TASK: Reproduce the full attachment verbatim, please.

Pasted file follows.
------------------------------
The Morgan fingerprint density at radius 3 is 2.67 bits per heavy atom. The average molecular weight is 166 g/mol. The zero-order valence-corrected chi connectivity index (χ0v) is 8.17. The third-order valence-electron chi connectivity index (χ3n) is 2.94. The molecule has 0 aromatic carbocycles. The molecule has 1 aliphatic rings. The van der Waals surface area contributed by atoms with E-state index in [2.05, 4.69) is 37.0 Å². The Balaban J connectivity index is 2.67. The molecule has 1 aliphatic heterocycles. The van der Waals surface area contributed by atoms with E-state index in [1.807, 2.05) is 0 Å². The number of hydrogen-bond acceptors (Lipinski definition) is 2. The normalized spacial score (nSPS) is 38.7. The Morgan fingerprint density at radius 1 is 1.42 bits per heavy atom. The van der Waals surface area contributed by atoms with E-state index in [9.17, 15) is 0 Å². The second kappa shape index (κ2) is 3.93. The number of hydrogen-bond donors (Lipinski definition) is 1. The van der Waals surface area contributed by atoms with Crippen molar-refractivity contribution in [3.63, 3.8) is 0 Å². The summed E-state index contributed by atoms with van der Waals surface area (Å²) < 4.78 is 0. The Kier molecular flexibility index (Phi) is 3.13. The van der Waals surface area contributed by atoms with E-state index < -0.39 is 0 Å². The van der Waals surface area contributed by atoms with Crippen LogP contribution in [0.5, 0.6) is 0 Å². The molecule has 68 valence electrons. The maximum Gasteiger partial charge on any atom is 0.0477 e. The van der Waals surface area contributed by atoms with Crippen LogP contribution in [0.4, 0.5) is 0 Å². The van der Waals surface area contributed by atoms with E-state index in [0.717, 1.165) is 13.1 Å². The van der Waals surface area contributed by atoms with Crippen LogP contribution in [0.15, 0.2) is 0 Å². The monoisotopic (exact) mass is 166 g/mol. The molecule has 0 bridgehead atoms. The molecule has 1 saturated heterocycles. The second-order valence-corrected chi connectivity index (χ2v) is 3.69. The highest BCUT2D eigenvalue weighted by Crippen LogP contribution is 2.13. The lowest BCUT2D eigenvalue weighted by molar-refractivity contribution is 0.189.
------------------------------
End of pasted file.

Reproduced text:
The Morgan fingerprint density at radius 3 is 2.67 bits per heavy atom. The average molecular weight is 166 g/mol. The zero-order valence-corrected chi connectivity index (χ0v) is 8.17. The third-order valence-electron chi connectivity index (χ3n) is 2.94. The molecule has 0 aromatic carbocycles. The molecule has 1 aliphatic rings. The van der Waals surface area contributed by atoms with E-state index in [2.05, 4.69) is 37.0 Å². The Balaban J connectivity index is 2.67. The molecule has 1 aliphatic heterocycles. The van der Waals surface area contributed by atoms with E-state index in [1.807, 2.05) is 0 Å². The number of hydrogen-bond acceptors (Lipinski definition) is 2. The normalized spacial score (nSPS) is 38.7. The Morgan fingerprint density at radius 1 is 1.42 bits per heavy atom. The van der Waals surface area contributed by atoms with E-state index in [9.17, 15) is 0 Å². The second kappa shape index (κ2) is 3.93. The number of hydrogen-bond donors (Lipinski definition) is 1. The van der Waals surface area contributed by atoms with Crippen molar-refractivity contribution in [3.63, 3.8) is 0 Å². The summed E-state index contributed by atoms with van der Waals surface area (Å²) < 4.78 is 0. The Kier molecular flexibility index (Phi) is 3.13. The van der Waals surface area contributed by atoms with E-state index < -0.39 is 0 Å². The van der Waals surface area contributed by atoms with Crippen LogP contribution in [0.5, 0.6) is 0 Å². The molecule has 68 valence electrons. The maximum Gasteiger partial charge on any atom is 0.0477 e. The van der Waals surface area contributed by atoms with Crippen LogP contribution in [0.4, 0.5) is 0 Å². The van der Waals surface area contributed by atoms with E-state index in [0.717, 1.165) is 13.1 Å². The van der Waals surface area contributed by atoms with Crippen LogP contribution in [0.15, 0.2) is 0 Å². The monoisotopic (exact) mass is 166 g/mol. The molecule has 0 bridgehead atoms. The molecule has 1 saturated heterocycles. The second-order valence-corrected chi connectivity index (χ2v) is 3.69. The highest BCUT2D eigenvalue weighted by Crippen LogP contribution is 2.13. The lowest BCUT2D eigenvalue weighted by molar-refractivity contribution is 0.189.